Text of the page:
If (a) there is no real distinction between civil and criminal contempt and (b) perhaps most importantly, a civil contempt, is in fact a criminal offence , then the fact that Lord Woolf in the House of Lords states that a department of Government could be in contempt of court, indicates that a crown body can be convicted of a "common law" offence. If this is the case, then there is no legal impediment to why, under present law, a crown body (if incorporated) could not be prosecuted for manslaughter through the prosecution of a "controlling mind".
6.11 This argument is important. The Government's general position is that the historic legal protections provided to Crown Bodies should be removed. It would therefore be inconsistent for the Government to take an even more conservative attitude than the current legal position which appears to be that crown bodies (if incorporated) could be prosecuted for manslaughter
6.12 Statutory Offences: As the law stands a crown body is not bound by the provisions of a statute - which would include those provisions creating criminal offences - unless the statute in question itself explicitly (or by 'necessary implication') states otherwise. The Offences against the Persons Act 1861 does not contain any provision relating to the Crown so the assumption is that these offences do not apply to Crown bodies (though of course they do apply to individuals including ministers ).
6.13 The Health and Safety at Work Act 1974 does however state explicitly that the sections of the Act that placed duties upon employers etc. "bind the crown" in the same way as other organisations but that those sections of the Act that allow for notices to be imposed or for employers to be prosecuted, do not bind the Crown. So Crown Bodies can not be prosecuted for offences under the Health and Safety law, though they are under a duty to abide by the law. Again individual ministers/civil servants can be prosecuted as individuals for health and safety offences.
6.14 In relation to statutory offences, the general principle therefore is that the Crown can avoid culpability for an offence contained in a statute if the statute does not explicitly state that the sections in the statute, which create the offence, apply to the Crown. This is not a historic or legal principle of "crown immunity" - as it is sometimes referred - but rather a rebuttable presumption that statutory offences do not apply to the crown. It is simply in the hands of parliament as to whether or not the Crown can be prosecuted.

In recent years, Parliament has not only increasingly "rebutted" the presumption that statutory duties should not apply to Crown bodies (as in the HASAW Act 1974) but also the presumption that Crown bodies should not be held accountable for criminal conduct. Parliament has however not gone all the way to proposing that crown bodies could be actually prosecuted for offences and be held criminally culpable. Instead it has enacted statutory provisions - in for example the Food Safety Act 1990 or the Environment Act 1995 - that allow the regulatory agency in question to take some action against crown bodies that appear to have committed regulatory offences. So for example, section 115 of the Environment Protection Act 1995 states that:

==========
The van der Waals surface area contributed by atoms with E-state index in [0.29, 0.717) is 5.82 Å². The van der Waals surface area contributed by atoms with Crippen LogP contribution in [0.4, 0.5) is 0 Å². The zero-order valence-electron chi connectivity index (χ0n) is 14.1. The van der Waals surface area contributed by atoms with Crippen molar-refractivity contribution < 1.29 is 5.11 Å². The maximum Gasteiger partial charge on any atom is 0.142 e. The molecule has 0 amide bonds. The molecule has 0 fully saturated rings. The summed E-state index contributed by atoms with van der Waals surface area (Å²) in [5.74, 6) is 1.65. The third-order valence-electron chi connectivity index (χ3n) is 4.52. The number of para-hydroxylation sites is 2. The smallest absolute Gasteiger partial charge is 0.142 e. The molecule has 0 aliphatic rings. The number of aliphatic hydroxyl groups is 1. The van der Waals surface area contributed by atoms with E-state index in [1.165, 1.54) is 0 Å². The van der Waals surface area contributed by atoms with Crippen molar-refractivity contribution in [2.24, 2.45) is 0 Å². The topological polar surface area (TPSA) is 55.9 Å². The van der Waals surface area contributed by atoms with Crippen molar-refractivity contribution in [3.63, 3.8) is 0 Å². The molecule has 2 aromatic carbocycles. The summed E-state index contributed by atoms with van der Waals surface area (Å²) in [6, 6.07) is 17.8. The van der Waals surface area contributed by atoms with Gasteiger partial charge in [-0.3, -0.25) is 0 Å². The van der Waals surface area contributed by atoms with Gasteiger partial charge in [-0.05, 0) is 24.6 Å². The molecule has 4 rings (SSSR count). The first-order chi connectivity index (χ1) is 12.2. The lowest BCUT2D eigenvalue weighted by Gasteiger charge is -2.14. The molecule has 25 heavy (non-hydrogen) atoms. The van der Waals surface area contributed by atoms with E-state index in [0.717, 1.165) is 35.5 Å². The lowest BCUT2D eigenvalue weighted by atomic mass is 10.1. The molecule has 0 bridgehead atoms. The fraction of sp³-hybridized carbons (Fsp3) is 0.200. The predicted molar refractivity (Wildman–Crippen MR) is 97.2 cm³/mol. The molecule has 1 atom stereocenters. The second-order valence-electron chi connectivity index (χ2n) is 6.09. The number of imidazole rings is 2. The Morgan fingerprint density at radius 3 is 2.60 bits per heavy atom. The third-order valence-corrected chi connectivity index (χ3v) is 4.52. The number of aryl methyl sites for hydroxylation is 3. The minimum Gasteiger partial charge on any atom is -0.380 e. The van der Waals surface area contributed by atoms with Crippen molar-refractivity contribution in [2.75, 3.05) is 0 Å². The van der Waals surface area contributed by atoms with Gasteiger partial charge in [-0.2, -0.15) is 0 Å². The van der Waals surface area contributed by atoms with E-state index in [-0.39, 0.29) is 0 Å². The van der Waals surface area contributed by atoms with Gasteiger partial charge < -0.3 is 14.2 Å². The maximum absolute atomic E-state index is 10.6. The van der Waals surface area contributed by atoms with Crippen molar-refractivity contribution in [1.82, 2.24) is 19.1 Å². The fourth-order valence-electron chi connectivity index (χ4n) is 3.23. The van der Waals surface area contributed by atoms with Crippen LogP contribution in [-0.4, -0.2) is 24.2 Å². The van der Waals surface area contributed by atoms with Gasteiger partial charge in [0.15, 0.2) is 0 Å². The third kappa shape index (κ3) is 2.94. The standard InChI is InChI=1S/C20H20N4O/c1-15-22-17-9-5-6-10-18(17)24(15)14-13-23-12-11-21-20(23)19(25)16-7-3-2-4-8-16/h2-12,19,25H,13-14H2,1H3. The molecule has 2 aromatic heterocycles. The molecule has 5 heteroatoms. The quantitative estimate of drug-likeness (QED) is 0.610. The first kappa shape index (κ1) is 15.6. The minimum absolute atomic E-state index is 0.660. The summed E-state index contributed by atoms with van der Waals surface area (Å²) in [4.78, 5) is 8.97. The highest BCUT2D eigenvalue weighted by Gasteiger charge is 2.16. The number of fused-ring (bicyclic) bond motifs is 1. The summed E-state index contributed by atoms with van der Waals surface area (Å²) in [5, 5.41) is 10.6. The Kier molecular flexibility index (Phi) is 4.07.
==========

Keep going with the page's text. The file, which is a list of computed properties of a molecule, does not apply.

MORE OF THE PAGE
Subject to the provision of this section, this Act shall bind the Crown . ….
(3) No contravention by the Crown of any provision made by or under this Act shall make the Crown criminally liable; but the High court of in Scotland the Court of Session may, on the application of the [Environment] Agency or, in Scotland, SEPA declare unlawful any act or omission of the Crown which constitutes such a contravention."

6.16 This section goes further than the provisions contained in the Health and Safety at Work Act (which precludes any action if a crown body commits an offence), but still does not actually allow a prosecution to take place, but only a ruling in a civil court. The provision explicitly states that any declaration by the civil court would not "make the crown criminally liable."
6.17 Conversations we have had with civil servants indicate that the courts have never made any declarations of "non-compliance". Instead, when inspectors discover unlawful conduct - however serious - on the part of crown bodies, they will simply require crown bodies to agree to remedy the situation. It is clear that crown bodies are treated in a separate way from other organisations - who may, for the same conduct, be prosecuted.
6.18 Beyond the Home Office Position
In our view, the Food Safety Act route - proposed by the Home Office is an entirely inappropriate procedure in relation to the homicide offence of "corporate killing". It is our view that Crown bodies should be able to be prosecuted in the same way as other organisations. We set out the reasons below
6.19 A reversal of current law: It is our view that that there are strong grounds for arguing that incorporated crown bodies can, at present be prosecuted for manslaughter - a common law offence. If the proposed Homicide Bill becomes law and does not state that these offences do bind the crown, then all crown bodies will become immune from prosecution for all of these offences. So whilst at present, arguably, incorporated crown bodies could be prosecuted for manslaughter, the Home Office may well actually be reversing this current situation. Since incorporated crown bodies can arguably be prosecuted for manslaughter and other common law offences at present, there can be no objection in principle to allowing crown bodies to be prosecuted for the offence of corporate killing (and indeed the other offences contained in the statute)
6.20 Ministerial Accountability: An individual minister or senior civil servant can be prosecuted for manslaughter at present. If this is the case, what can the reasons be for allowing a government department to escape accountability?